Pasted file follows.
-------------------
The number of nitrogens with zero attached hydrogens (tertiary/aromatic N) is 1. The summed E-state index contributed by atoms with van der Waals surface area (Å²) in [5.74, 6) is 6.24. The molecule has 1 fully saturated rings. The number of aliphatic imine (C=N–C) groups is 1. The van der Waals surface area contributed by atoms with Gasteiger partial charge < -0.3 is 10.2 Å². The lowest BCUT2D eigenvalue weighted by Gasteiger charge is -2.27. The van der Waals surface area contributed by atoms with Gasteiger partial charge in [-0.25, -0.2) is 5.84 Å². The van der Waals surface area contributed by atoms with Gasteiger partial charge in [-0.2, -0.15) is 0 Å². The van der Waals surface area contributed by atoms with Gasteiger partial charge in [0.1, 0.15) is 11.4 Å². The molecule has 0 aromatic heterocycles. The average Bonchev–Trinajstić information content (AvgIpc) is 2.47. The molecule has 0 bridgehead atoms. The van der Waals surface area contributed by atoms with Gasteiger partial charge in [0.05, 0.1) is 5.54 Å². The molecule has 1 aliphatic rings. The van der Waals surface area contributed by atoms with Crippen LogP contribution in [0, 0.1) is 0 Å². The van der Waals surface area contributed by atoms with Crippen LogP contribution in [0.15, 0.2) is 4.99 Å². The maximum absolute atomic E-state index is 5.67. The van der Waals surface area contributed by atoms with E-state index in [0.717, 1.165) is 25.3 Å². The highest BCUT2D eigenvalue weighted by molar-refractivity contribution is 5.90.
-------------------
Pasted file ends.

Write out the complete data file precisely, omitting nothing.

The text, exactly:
The number of nitrogens with zero attached hydrogens (tertiary/aromatic N) is 1. The summed E-state index contributed by atoms with van der Waals surface area (Å²) in [5.74, 6) is 6.24. The molecule has 1 fully saturated rings. The number of aliphatic imine (C=N–C) groups is 1. The van der Waals surface area contributed by atoms with Gasteiger partial charge < -0.3 is 10.2 Å². The lowest BCUT2D eigenvalue weighted by Gasteiger charge is -2.27. The van der Waals surface area contributed by atoms with Gasteiger partial charge in [-0.25, -0.2) is 5.84 Å². The van der Waals surface area contributed by atoms with Gasteiger partial charge in [-0.2, -0.15) is 0 Å². The van der Waals surface area contributed by atoms with Gasteiger partial charge in [0.1, 0.15) is 11.4 Å². The molecule has 0 aromatic heterocycles. The average Bonchev–Trinajstić information content (AvgIpc) is 2.47. The molecule has 0 bridgehead atoms. The van der Waals surface area contributed by atoms with Gasteiger partial charge in [0.05, 0.1) is 5.54 Å². The molecule has 1 aliphatic rings. The van der Waals surface area contributed by atoms with Crippen LogP contribution in [0, 0.1) is 0 Å². The van der Waals surface area contributed by atoms with Crippen LogP contribution in [0.15, 0.2) is 4.99 Å². The maximum absolute atomic E-state index is 5.67. The van der Waals surface area contributed by atoms with E-state index in [0.717, 1.165) is 25.3 Å². The highest BCUT2D eigenvalue weighted by molar-refractivity contribution is 5.90.